Malaysian restaurant chain fined $300,000 for underpaying staff – some paid as little as $11 per hour

Employers have a legal obligation to ensure that employees are paid according to the relevant award.

A recent case before the Federal Circuit Court highlights the importance of employers understanding their legal obligations when determining an employee’s remuneration and benefits.



The Federal Circuit Court of Australia found the three operators of a Sydney-based Malaysian restaurant chain deliberately underpaid six employees by more than $87,000 between February 2012 and April 2015.

The Court fined the restaurant and its three operators and also ordered them to pay for an independent audit of their HR practices.

The underpayments came to light after three employees made complaints to the Fair Work Ombudsman (FWO). These complaints were later investigated by the FWO who found that some employees were paid as little as $11 per hour.

The FWO then initiated legal action on behalf of the employees who were predominately visa holders from non-English speaking backgrounds.

The restaurant told a Fair Work Inspector that they did some research before opening their first restaurant to see what other restaurants were paying and found three approaches:
• star-rated restaurants that paid according to the award;
• medium restaurants that followed the award half the time; and
• a third group that included small restaurants that paid illegal rates.

The restaurant’s pay scale was based on the third approach.

The judge criticised the employer for taking the third approach, arguing that the fact that there are many non-compliant restaurants in the industry “does not exculpate the [operators] in any way” but rather “it does the opposite” in that the operators knew about the award but chose to ignore it.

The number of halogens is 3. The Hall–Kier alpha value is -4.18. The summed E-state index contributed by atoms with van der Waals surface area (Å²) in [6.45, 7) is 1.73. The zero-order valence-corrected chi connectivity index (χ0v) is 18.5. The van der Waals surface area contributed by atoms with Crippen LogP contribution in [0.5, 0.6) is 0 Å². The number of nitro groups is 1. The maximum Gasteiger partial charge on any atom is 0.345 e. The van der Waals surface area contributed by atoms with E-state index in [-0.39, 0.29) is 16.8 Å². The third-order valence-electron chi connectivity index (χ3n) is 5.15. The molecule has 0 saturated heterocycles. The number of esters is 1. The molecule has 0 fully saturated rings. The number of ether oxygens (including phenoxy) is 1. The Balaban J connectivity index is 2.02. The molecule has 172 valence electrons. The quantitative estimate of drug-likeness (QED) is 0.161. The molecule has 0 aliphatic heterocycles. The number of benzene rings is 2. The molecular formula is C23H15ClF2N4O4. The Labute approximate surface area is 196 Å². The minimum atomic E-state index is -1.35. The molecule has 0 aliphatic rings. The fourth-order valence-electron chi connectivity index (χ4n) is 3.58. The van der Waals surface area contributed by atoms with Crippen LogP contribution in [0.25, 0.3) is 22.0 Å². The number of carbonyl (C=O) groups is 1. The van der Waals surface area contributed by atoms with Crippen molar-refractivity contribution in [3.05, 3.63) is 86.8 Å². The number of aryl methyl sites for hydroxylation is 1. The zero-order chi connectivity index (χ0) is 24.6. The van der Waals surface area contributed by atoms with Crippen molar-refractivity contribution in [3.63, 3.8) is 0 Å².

The Judge fined the employer $184,960 as well as fining the individual restaurant operators. Two of the operators were fined $35,360 and the third $36,990. The failure to keep adequate records and provide accurate payslips and the provision of false records to the Fair Work Ombudsman contributed to the severity of the fines.

The judge rejected the employer’s defence that the employees agreed with the terms of their employment.

The Judge also ordered the employer to engage and pay a third party with qualifications in accounting or workplace relations to audit the compliance of all its sites with respect to the Fair Work Act and the restaurant award from March 1st to December 31st 2016. The judge noted that this would be at the employer’s expense.

This issue may have been resolved internally had the employer sought the services of HR specialist and undertaken a periodic HR Compliance Audit. A HR Compliance Audit would have reviewed employee benefits and compensation and identified that employees were not being paid in accordance with the relevant award. An action plan could have been put in place to remedy the situation. This could have avoided a costly, time-consuming and embarrassing legal dispute.

The devastating impact of such a dispute can be seen in evidence provided to the Court by the employer that a media release by the Fair Work Ombudsman resulted in an immediate downturn in trade of approximately 20 per cent in the following month.

Disputes such as this also impact employer of choice status and negatively impact the workplace culture.

iHR believes that prevention is the best cure and undertaking a HR Compliance Audit is an important risk management tool as it provides an independent, objective and systematic review of an organisation’s HR function. Benefits of a HR Compliance Audit include:
• Identify procedural or compliance issues and control risk
• Define priorities for future activities
• Build business plans and strategy
• Obtain information to build a business case to better resource the HR function
• Identify opportunities for improvement
• Gain a deeper understanding of the benefits of a mature HR function

Contact iHR today to find out more about how a HR Compliance Audit can help your business avoid costly and time-consuming legal disputes.

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